ISAs are a popular investment choice for people looking to do more with their savings. ISAs can hold either cash or stocks and shares and typically offer a more tax efficient way to invest than you would typically find in high-street bank savings accounts.
For a first-time investor, a stocks and shares ISA can be a great place to start, although it all depends on your financial goals and your risk tolerance as an investor. Nevertheless, a properly managed ISA can represent a good way to diversify your investment portfolio, keep things tax efficient, and prevent it from becoming too ‘top heavy’ with high-risk ventures.
Keep in mind that there is no universally ‘best ISA’ out there. Each option comes with its own pros and cons, and whether or not it looks ideal for you will depend on your finances, your financial goals, and how much you’re looking to invest each year. You’ll want to seek sound financial advice before you come to any conclusions or risk putting your money somewhere suboptimal.
Here are three things you need to keep in mind about ISAs before you commit your money to one.
1. What is an ISA?
ISA stands for Individual Savings Account. They enable you to invest money in cash or stocks and shares without incurring any income, capital gains or dividend tax on the returns your ISA generates for you.
Everyone is bound by the yearly ISA allowance, which determines how much of their money they can invest into an ISA (or multiple ISAs) in any given tax year. Right now, the allowance is set at £20,000.
Within a stocks and shares ISA you can hold a variety of different investments which means you can avoid putting all your money into one basket and ensure your investment portfolio is sufficiently diversified.
2. The different types of ISA available
You can choose from four different types of ISA: stocks and shares, cash, innovative finance, and lifetime ISAs. The type of ISA you choose will impact what happens to your money, the length of time it will take for you to see a return, how much you’re allowed to pay in each year, and whether you’ll need to pay a withdrawal charge when that time comes.
For instance, lifetime ISAs (LISAs) are designed to help you work toward retirement or, alternatively, buy your first home. They’re a good resource to invest in since the government pays a 25% bonus each year. If you pay in £4,000 (the current yearly limit for LISAs), then the government will top that up with a further £1,000, for instance. But, if you choose to cash that ISA for something other than retirement or a house purchase, you’ll need to pay a 25% withdrawal charge.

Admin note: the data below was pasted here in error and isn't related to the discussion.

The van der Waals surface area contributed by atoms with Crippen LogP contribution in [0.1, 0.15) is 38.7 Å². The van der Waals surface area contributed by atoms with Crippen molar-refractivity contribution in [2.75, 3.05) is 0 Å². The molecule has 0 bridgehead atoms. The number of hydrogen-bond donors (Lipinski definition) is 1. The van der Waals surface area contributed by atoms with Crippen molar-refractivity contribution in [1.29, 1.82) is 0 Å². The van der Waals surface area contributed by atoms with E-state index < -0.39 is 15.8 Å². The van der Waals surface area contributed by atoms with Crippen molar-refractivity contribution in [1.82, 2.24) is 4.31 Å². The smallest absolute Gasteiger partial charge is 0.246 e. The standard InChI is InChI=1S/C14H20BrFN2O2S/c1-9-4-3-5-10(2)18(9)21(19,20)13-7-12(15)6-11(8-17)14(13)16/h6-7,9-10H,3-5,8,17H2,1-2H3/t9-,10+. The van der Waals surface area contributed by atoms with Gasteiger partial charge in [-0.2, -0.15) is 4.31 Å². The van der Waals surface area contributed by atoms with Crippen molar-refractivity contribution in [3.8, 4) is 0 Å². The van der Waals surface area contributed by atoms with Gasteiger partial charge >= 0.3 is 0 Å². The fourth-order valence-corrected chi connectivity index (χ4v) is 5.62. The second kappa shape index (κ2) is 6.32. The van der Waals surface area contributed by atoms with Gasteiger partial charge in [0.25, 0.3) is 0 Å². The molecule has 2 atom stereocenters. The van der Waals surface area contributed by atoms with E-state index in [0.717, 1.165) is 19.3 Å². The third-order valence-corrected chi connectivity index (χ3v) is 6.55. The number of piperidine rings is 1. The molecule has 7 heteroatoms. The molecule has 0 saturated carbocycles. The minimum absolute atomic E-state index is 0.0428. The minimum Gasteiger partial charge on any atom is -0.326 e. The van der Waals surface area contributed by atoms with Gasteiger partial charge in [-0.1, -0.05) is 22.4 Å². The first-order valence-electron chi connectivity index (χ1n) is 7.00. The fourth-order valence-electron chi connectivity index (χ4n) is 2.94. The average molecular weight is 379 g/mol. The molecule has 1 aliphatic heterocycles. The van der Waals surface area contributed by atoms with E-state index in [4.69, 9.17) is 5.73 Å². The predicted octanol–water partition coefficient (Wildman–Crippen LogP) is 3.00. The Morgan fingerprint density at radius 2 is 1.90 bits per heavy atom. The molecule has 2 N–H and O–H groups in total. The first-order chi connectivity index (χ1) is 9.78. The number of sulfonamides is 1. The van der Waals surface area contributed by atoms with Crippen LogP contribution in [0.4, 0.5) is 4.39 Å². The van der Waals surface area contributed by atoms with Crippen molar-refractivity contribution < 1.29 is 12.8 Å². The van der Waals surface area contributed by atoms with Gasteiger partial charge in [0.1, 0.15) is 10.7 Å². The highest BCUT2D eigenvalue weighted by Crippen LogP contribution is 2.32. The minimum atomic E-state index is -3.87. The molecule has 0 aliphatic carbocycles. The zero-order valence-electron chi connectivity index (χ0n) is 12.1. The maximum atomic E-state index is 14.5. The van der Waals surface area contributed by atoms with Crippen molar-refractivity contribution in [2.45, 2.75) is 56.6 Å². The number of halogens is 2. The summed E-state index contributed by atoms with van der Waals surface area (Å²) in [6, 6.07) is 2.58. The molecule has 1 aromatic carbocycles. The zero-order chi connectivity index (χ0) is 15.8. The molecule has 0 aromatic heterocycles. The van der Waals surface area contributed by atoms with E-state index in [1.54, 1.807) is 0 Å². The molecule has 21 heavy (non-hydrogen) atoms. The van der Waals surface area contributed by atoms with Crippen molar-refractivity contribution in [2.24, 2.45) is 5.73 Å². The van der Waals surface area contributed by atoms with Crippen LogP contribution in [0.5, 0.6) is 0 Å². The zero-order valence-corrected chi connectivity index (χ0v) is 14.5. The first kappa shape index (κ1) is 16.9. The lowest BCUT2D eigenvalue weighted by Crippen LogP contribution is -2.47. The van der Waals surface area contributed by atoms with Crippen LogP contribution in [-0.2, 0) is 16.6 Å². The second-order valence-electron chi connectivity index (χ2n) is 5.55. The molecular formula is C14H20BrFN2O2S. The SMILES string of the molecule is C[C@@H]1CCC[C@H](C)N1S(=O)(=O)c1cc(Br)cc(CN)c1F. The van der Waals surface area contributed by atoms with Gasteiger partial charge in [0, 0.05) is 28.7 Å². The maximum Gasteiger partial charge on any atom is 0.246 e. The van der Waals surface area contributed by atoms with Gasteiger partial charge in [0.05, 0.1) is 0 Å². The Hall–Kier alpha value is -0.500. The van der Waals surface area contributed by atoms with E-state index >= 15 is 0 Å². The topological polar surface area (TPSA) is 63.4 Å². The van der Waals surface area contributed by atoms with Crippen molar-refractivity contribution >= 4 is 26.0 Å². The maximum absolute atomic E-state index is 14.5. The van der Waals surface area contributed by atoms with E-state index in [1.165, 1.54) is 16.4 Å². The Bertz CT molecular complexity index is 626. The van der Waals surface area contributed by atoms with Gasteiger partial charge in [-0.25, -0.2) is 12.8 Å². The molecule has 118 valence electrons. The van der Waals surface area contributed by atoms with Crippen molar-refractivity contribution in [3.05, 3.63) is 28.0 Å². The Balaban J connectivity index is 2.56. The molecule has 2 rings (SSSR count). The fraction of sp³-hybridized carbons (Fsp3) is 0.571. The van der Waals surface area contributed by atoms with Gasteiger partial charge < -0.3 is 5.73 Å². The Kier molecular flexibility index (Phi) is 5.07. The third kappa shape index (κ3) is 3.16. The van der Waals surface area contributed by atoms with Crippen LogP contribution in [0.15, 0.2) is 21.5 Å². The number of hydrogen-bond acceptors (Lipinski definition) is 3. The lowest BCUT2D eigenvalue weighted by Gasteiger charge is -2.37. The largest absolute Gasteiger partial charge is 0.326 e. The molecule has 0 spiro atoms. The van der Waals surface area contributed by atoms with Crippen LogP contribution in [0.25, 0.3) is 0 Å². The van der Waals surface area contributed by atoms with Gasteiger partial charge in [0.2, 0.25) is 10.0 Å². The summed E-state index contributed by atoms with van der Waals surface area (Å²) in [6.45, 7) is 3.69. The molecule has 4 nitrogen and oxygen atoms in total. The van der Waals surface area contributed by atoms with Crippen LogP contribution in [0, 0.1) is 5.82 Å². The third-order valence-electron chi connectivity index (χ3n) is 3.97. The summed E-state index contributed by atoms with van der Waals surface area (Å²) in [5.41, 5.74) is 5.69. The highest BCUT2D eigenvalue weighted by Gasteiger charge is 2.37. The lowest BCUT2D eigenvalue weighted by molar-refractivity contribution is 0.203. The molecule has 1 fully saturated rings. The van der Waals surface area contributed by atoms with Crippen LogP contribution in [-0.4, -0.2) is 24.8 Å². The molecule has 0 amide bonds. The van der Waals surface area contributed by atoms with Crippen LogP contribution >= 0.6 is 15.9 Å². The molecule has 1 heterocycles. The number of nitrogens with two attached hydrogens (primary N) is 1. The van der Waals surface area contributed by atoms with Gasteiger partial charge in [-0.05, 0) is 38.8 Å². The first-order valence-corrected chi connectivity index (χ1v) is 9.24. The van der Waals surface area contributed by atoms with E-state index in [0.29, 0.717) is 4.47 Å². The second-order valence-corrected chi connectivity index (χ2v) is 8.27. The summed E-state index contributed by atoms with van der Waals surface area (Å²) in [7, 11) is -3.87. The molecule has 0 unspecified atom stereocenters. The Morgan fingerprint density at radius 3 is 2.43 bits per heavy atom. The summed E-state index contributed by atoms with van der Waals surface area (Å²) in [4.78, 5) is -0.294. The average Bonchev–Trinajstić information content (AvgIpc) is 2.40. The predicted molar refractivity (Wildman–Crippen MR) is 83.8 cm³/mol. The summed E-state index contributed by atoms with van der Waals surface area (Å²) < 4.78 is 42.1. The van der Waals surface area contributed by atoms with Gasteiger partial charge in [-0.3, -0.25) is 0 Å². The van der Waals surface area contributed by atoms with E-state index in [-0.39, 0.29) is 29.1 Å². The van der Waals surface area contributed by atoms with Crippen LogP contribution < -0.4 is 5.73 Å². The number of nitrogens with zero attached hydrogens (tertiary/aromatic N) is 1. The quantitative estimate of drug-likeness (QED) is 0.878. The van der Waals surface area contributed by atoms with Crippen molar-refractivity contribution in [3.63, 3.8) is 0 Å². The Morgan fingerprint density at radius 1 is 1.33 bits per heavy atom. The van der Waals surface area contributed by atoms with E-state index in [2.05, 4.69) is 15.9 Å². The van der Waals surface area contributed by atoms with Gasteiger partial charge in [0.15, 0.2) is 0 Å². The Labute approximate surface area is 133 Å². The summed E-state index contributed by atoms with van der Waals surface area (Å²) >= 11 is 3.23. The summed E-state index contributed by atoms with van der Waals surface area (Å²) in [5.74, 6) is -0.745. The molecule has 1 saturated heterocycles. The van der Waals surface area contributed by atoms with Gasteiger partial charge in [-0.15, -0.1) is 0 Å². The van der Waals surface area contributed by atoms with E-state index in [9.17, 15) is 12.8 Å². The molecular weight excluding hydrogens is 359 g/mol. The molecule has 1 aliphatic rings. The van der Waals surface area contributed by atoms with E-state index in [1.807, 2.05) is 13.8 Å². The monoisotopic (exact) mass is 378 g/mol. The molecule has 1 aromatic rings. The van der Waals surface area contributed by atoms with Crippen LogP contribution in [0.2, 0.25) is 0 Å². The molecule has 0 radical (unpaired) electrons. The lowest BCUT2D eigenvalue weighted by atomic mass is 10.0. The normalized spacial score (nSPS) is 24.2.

Other ISAs enable you to invest the full yearly allowance. You can split this allowance, but you can’t carry it over into the next tax year.
Some ISAs are also lower risk than other ISAs. Stocks and shares ISAs are not secured against loss. A key reason why cash and lifetime cash ISAs are a great option for new or nervous investors is there is no risk of you losing your money. Investments typically offer a higher potential payoff because of the fact that they take more risk in return for the potential to achieve a better return. Cash ISAs may fall behind the rate of inflation, which isn’t optimal for your ability to generate a good ROI, but you’re not at risk of actually losing money.
3. The downside to ISAs
As we mentioned above, a key downside to focussing on cash ISAs is the relatively low real yield they promise. When investing, low risk is almost always correlated to a lower return.
If you have significant funds to invest that exceed the yearly limit of £20,000, then there’s a definite limit to the amount of value ISAs can offer to you.
What’s more, for cash ISAs any gap between interest and inflation means that, while you’re not actually losing money, the overall value of your money will go down in real terms. This is the experience for many cash ISA investors across the UK right now, with inflation high and bank interest rates low.
Even still, they can be a great addition (or starting point) for investors, provided you get the right advice on the best options for you.
The value of your investment can go down as well as up and you may not get back the full amount you invested. Past performance is not a reliable indicator of future performance.